Thursday, October 21, 2010

"Quiznos, the world is changing!!! When will you?" Photoreport from the Oct. 15 action outside Quiznos HQ

During the morning preparations for our action outside Quiznos headquarters last Friday, Gerardo Reyes Chavez (on the left) from the Coalition of Immokalee Workers quickly scrawled a sign reading "Quiznos!!! The World is changing. When will you?" His words cut to the significance of the current moment in the Campaign for Fair Food and the urgency of the need for Quiznos to join the potential tidal shift in farm labor relations in Florida (and beyond) which the moment represents.

Just last week, the CIW and Pacific Tomato Growers, one of the nation's largest tomato growers, announced a milestone agreement embodying the principles of fair wages, human rights and a voice for farmworkers for which the CIW has been fighting for so long. The agreement represents the first direct relationship between a grower and the grassroots, worker-led Coalition. Such a relationship would have been unimaginable just a couple years ago and is a profound break with literally hundreds of years of history during which farm owners have viewed farmworkers as little more than "machines in the fields."

Nonetheless, as Lucas Benitez of the CIW stated at the announcement of the agreement, "As we turn the page on this new chapter in Florida agricultural history, however, I do want to make one thing crystal clear. We are not today claiming that we have achieved the changes sought by the Campaign for Fair Food. Rather, we are announcing that we have forged a plan of action that gives us a realistic chance to bring about those changes."

The vision of a more just and humane agricultural system is teetering on the edge of becoming a reality. As a major buyer of tomatoes, Quzinos' purchasing power can contribute to pushing this reality into being or can serve to hold it back, delaying the hopes of thousands of farmworkers. With Pacific - in addition to the other leading Florida grower East Coast, two of the largest organic tomato producers, all Quiznos' leading fast food competitors, and the food service industry - now solidly behind the CIW's plan of action, there can be no acceptable excuses for Quiznos' failure to join the emerging Fair Food concensus. Justice delayed is justice denied, and unless Quiznos works with the CIW, it is supporting the intolerable status quo which is the human rights crisis in Florida agriculture.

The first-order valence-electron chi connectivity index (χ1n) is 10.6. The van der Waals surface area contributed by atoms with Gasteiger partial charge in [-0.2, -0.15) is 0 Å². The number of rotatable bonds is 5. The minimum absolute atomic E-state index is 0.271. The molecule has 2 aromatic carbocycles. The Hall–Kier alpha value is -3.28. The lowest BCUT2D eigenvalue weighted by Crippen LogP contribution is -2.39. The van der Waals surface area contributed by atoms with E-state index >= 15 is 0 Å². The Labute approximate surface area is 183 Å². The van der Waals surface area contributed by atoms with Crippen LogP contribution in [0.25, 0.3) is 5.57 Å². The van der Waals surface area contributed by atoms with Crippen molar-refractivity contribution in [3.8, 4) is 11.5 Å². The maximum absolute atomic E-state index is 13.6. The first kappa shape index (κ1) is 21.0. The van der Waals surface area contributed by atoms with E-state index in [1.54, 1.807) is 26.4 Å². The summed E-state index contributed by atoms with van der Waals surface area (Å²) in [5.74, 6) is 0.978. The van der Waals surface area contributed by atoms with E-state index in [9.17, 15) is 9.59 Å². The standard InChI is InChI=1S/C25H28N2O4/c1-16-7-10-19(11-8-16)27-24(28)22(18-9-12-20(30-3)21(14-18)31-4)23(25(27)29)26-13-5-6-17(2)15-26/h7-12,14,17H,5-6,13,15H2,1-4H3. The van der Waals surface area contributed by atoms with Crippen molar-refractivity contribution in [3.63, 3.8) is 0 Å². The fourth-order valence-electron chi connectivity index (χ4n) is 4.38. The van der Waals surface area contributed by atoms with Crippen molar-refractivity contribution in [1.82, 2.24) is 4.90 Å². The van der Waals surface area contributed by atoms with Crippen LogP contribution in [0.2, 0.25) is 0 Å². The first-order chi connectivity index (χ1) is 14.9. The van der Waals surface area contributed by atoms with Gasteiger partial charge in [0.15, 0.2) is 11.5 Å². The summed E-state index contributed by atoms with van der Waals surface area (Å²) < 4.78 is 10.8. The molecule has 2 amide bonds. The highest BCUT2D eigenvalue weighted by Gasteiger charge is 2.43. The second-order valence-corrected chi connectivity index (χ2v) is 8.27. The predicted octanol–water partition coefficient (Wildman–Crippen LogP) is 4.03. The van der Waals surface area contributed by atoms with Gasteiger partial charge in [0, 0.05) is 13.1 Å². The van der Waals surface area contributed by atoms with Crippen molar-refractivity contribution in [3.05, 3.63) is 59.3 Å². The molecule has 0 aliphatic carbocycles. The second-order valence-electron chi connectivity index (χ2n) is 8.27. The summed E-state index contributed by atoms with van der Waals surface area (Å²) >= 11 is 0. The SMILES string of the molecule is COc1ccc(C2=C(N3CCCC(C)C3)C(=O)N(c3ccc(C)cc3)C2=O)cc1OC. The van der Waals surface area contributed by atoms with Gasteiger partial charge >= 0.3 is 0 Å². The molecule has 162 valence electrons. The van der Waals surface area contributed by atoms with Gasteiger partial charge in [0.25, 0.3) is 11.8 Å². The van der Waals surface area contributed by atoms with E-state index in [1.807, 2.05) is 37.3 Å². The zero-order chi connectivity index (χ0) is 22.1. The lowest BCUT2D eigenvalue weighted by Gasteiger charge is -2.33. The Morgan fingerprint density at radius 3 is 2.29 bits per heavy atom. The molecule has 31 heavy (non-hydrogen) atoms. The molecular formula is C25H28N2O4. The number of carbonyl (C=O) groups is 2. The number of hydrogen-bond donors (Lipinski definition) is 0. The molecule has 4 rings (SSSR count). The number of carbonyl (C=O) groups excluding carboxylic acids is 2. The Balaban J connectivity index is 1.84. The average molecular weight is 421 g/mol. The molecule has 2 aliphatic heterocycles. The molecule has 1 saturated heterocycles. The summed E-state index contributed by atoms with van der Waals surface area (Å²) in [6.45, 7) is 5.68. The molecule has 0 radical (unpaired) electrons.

"Quit Stalling, Quiznos!" Photoreport from the Action
With this dramatic background, a rowdy crowd - including not only a broad spectrum from clergy to students of the Denver community, but also our Fair Food companer@s from around Colorado, Kansas, New Mexico, Illinois and as far away as New York and Florida - convened on Quiznos headquarters. We had a simple message: Quzinos must quit stalling!

Never content with your average protest, the Fair Food activists kicked things off with a song and dance routine to the tune of "Hit Me Baby One More Time" to delivery our message.

"Quiznos, your stalling . . . is killing me (and I), I must confess I still believe (still believe) working conditions must be in line with human riiiiiighhhttts! This agreement you must sign!"
The music video is forthcoming, but beware, 'cause it'll get stuck in your head.

After a few inspiring words from Gerardo Reyes, we began a lively picket. Meanwhile, a delegation went upstairs to Quiznos headquarters . . .

. . . to deliver a set of jumper cables to the sandwich franchise. In May, Quiznos promised us that it was pursuing an agreement with the CIW. Quiznos' words have rung hollow as the months have passed and there has been no progress on its part. We brought the cables as a gift to help Quiznos quit stalling and start moving in the right direction again.
To our dissapointment, no one from Quiznos was willing or able to meet us and accept our gift. Eventually, a senior vice president got on the phone and spoke with Rudy Cortinas, national co-coordinator of the Student/Farmworker Alliance. But not only was the VP unwilling to meet with us in person, he refused to so much as listen over the phone to Gerardo Reyes from the CIW. And instead of affirming the importance of a partnership with farmworkers in the protection of human rights in Quiznos supply chain, he regurgitated tired explanations about how the company was taking its own steps to address the issue. The cold shoulder we received at Quiznos headquarters is a big departure from the respect for workers in its supply chain that Quiznos claims to embrace.